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Ken Campbell Iowa posted this 27 February 2008

Hi... re Ballistol ...   one nice thing about this stuff is that it doesnt seem to hurt stock finishes ..... I have some nice walnut stocks that I wiped down about 3 years ago, no problems so far .....   wow, this stuff might even approach it's advertising magnificance .... maybe it used to be a George Leonard Herter product (g) ...

regards, ken over west

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CB posted this 01 March 2008

” maybe it used to be a George Leonard Herter product (g)"

Probably a European model, micro precision, wasp-waist sonic, professional guide model gun oil. How I miss that catalog - the Harbor Freight of gun stuff.

John

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Chargar posted this 26 August 2011

I do not use hot water on rifle barrels because of the possibility of getting it in the wrong place, but it should work just fine.

For many years I have pulled the barrels on 1911 pistols, placed the on a pan on the stove, squirted in a little diswasher soap and boiled the barrels for a little while.

I then take the barrels out with kitchen tongs (they are hot) and hold them under the hot water tap and flush out the soapy water. I then blow through them to dry and run a tight patch or brush through and EVERYHING comes out.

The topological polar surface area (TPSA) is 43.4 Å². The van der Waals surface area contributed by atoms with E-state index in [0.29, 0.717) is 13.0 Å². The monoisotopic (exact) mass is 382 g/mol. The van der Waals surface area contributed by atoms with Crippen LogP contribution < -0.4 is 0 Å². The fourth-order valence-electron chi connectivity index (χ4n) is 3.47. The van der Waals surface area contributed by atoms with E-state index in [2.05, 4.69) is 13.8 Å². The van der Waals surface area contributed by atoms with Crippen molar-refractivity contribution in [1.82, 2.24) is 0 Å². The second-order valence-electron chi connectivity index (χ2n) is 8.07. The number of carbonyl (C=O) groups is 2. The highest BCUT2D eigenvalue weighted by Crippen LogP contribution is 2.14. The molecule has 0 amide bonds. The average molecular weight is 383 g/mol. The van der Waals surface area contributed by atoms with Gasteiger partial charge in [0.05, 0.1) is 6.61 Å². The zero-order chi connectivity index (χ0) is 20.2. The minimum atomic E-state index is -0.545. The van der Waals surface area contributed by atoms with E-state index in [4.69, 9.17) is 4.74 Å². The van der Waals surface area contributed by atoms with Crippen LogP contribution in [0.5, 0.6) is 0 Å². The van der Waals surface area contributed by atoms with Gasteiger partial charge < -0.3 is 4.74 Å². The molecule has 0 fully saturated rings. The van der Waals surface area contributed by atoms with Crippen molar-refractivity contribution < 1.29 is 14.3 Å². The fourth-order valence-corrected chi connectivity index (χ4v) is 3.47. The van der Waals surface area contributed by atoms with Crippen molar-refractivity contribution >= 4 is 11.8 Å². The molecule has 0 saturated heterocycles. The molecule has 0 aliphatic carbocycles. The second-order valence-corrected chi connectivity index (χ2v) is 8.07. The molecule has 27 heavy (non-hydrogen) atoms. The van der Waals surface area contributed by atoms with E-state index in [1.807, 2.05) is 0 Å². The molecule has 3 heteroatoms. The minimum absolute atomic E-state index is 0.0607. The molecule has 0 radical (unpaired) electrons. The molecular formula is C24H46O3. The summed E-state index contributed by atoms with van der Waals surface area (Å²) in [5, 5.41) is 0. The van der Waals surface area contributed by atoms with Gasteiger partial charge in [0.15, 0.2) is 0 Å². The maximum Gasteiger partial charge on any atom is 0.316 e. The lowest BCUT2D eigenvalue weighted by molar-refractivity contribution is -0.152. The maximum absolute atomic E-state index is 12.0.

I let the barrels cool and run a lightly oiled patch down them and I am good to go.

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PETE posted this 27 August 2011

I've read that back in the day of corrosive primers that HOT water was the preferred cleaning agent. It,s why you will very rarely see a military Colt SAA with matching numbers. At the end of a shooting session the revolvers were stripped and thrown into a tub of hot water for cleaning. This lack of matching numbers is one of the ways collectors tell if one is a fake or not.

Pete

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onondaga posted this 25 November 2011

I pull a Hoppe's Bore Snake through every 5 shots and a few extra pulls at the end of a shooting session for all of my cast bullet rifles and that does it for me.

Rare occasions like getting a rifle out of storage, I will actually clean a bore, then I use Hoppe's Elete Gel or spray and it does a marvelous job just following instructions. The big plus is that  there is NO SMELL and I will never go back to the stinky solvent cleaners again.